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The National Institutes of Health is excluding more reviewers who have violated its policies on research integrity.

National Institutes of Health

NIH’s process for removing reviewers remains a mystery, watchdog finds

The National Institutes of Health (NIH) enlists some 27,000 scientists every year to help it judge more than 80,000 requests for funding. Although they volunteer their time, the reviewers are expected to uphold NIH standards on research integrity. If they don’t, NIH can remove them from the reviewer pool.

A new report by the Office of Inspector General (OIG) of NIH’s parent body, the Department of Health and Human Services, documents how NIH has begun to do exactly that. Some 77 reviewers have been put on a “Do Not Use” list as of November 2019 because they were found to have breached confidentiality, the report notes. An additional 47 were flagged after NIH found “potentially substantiated” evidence that they had failed to tell NIH about their affiliations with foreign institutions. And in December 2019 NIH Director Francis Collins said the agency had removed 55 scientists from the reviewer pool who were facing allegations of sexual harassment.

The OIG report praises NIH for taking such steps. But it thinks the agency should be doing even more to protect its grantsmaking process, including being more transparent on what criteria it is applying to exclude reviewers.

What NIH looks for

The 3 April OIG report focuses on policies affecting the current pool of reviewers, including the training they receive. It complements a report last fall on how NIH should vet potential reviewers to ensure the highest quality pool. Congress gave the watchdog office $5 million last year to do a deep dive into NIH’s grantsmaking machinery. Other studies in the works are examining how grantee institutions track foreign sources of funding and how NIH evaluates grant proposals.

NIH officials told OIG that they removed those scientists out of concern that their participation could taint the integrity of the grantsmaking process. (In late 2017, for instance, the agency announced it was rereviewing 60 applications after discovering rule violations on one review panel.) Undisclosed foreign influences, for example, “could lead peer reviewers to breach confidentiality.” And a man accused of harassing women might go out of his way to favor proposals by women to counter any perceived bias, according to a blog post last year by Noni Byrnes, head of NIH’s Center for Scientific Review (CSR).

However, not all scientists who break the rules are stricken from the reviewer pool. And OIG investigators didn’t get an answer from NIH when they tried to find out how agency officials make those distinctions.

A case in point involves NIH’s ongoing investigation into scientists who have foreign affiliations they might not have disclosed to the agency. NIH has identified 209 such scientists as of November 2019, according to the report, of whom 129 serve as reviewers. But only 47 have been banned from serving on review panels. “When OIG asked NIH about the remaining 82 peer reviewers—i.e. those who had potentially substantiated allegations but who had not been designated as Do Not Use—NIH did not respond.”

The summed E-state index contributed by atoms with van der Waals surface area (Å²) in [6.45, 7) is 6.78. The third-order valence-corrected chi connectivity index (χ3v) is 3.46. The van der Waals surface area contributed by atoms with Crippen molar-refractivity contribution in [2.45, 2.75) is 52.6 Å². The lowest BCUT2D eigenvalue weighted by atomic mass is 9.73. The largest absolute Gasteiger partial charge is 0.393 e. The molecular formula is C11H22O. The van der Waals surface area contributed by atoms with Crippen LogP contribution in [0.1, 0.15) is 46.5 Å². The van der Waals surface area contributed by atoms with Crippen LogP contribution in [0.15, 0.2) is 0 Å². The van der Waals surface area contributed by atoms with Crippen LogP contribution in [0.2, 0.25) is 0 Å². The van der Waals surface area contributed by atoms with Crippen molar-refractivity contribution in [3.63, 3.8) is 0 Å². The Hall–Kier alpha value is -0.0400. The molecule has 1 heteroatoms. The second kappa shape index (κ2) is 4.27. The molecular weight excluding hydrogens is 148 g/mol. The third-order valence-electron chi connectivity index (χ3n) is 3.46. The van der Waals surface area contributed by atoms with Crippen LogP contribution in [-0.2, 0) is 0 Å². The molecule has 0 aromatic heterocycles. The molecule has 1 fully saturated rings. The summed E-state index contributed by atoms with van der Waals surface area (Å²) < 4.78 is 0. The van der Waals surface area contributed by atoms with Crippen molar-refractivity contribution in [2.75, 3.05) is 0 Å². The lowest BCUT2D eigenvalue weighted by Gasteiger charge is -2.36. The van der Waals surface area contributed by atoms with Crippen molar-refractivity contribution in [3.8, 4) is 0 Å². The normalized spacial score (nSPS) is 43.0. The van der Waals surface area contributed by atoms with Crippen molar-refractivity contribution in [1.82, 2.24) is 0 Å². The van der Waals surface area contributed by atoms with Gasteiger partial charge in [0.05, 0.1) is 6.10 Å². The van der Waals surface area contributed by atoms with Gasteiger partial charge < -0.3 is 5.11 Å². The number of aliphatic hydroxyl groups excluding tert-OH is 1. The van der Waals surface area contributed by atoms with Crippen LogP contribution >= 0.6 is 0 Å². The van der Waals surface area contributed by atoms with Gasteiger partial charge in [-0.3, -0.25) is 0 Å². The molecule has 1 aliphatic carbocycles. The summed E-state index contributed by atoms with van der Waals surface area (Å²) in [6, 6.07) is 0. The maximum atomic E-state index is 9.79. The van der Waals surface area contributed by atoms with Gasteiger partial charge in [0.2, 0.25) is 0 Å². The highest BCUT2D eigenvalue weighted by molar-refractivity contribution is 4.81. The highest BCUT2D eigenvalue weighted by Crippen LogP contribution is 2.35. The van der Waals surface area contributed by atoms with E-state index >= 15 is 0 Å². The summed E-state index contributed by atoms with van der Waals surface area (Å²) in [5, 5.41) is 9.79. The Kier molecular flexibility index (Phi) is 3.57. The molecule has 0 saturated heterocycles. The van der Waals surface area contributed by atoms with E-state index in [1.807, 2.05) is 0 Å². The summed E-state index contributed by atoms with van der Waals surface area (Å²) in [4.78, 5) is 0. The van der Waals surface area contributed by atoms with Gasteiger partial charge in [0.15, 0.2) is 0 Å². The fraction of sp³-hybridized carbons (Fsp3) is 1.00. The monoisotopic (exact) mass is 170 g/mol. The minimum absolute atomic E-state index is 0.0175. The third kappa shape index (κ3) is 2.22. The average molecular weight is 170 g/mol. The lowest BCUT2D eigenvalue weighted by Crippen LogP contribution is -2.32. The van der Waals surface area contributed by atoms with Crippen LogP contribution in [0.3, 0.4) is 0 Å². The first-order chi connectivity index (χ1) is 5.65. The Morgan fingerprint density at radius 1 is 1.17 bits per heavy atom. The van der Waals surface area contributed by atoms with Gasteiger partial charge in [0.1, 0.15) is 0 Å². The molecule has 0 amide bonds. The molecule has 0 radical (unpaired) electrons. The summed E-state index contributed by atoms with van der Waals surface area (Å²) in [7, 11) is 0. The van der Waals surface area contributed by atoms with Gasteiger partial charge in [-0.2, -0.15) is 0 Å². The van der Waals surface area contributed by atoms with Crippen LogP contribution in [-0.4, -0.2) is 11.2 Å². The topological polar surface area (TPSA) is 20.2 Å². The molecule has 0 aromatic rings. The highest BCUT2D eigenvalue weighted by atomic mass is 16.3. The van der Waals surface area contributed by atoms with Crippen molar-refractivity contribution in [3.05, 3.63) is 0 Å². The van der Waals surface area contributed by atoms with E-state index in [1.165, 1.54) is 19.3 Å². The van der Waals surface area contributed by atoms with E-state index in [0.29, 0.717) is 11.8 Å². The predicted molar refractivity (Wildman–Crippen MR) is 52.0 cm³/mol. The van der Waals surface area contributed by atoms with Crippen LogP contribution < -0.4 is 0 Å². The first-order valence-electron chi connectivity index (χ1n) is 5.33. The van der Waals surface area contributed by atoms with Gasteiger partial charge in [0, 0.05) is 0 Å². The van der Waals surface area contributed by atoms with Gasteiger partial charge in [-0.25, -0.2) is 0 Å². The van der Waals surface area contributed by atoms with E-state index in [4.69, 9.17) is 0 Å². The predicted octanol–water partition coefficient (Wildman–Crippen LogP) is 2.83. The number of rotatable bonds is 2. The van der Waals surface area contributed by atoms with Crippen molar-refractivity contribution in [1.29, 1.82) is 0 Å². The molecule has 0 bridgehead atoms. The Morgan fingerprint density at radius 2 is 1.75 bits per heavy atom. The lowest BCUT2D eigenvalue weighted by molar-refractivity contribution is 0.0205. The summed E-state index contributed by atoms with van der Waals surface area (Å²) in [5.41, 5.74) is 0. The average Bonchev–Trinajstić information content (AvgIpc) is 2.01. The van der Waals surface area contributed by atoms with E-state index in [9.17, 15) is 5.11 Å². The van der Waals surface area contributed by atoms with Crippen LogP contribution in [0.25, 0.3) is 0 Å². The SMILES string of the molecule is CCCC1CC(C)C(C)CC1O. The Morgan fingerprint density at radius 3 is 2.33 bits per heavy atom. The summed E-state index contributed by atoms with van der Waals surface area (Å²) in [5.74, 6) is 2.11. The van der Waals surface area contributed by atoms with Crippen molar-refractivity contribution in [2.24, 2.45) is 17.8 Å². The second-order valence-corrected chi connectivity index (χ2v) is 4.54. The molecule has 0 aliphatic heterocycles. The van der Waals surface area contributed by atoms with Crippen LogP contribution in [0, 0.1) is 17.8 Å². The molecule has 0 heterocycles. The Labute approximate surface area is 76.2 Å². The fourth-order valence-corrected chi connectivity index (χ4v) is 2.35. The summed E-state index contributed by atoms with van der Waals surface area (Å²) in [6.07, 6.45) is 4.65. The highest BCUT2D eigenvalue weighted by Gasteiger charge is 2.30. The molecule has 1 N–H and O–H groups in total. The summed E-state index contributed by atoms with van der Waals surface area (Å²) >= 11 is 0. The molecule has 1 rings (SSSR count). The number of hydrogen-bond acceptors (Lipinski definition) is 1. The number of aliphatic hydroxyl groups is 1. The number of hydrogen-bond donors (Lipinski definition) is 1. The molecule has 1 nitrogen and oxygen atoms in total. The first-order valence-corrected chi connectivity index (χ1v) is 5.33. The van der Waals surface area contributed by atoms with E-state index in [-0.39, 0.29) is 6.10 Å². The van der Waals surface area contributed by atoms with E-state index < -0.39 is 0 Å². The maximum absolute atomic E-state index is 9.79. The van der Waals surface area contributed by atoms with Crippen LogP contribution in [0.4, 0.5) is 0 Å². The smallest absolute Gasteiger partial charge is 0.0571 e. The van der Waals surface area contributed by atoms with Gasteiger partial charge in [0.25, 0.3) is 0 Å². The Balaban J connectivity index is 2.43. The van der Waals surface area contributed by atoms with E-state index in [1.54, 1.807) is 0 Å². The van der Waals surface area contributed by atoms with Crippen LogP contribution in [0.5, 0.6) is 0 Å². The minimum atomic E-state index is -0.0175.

NIH officials declined to answer a list of questions from ScienceInsider on how scientists wind up on the Do Not Use list. In a written statement, however, they said that “a decision to flag an investigator as Do Not Use is made on a case-by-case basis and … requires a unanimous decision on the part of high-level officials at NIH, OER [the Office of Extramural Research], and CSR.”

Scientists are excluded for reasons unrelated to research integrity, they note. In her blog, Byrnes described how researchers have been barred for being chronically late in submitting their comments, having extensive conflicts of interest, or exerting an “undue influence” on NIH’s portfolio because of lengthy service on a review panel. Last week she declined to say more, including how many scientists are now on the excluded list, whether the number has grown significantly in recent years, and how and whether someone on the list can be reinstated.

Risk-based oversight

The new report repeats an earlier OIG recommendation that NIH keep a closer eye on those reviewers it believes are most likely to break the rules. Such “targeted, risk-based oversight” could be applied to those who review proposals containing “particularly sensitive information or having highly lucrative commercial purposes,” the report suggests. Taking a targeted approach would shrink the pool of scientists that need to be monitored, the report notes, saving NIH time and money.

But what reviewer or proposal characteristics might pose the greatest threat to the system? Nobody knows. For example, NIH declined to say whether scientists found to have breached confidentiality or failed to disclose foreign ties are any more likely to be reviewing proposals in the two “sensitive” areas that OIG has flagged, for example. Nor did officials say whether they even consider those categories to be risk factors.

One way that NIH is trying to uphold research integrity is by tracking the activities of reviewers, such as when they download a proposal. But the OIG report notes that the agency is not yet able to employ a digital tool, which NIH calls a Forensic Dashboard, “to identify evidence of potential breaches, in real time.”

The OIG report praises NIH for working with other federal agencies, including those responsible for law enforcement, national security, and intelligence. But it says NIH “can do more” to guard against “undue foreign influences” on its system of reviewing grant proposals. Collins promised to tell OIG this fall how NIH plans to implement the report’s recommendations.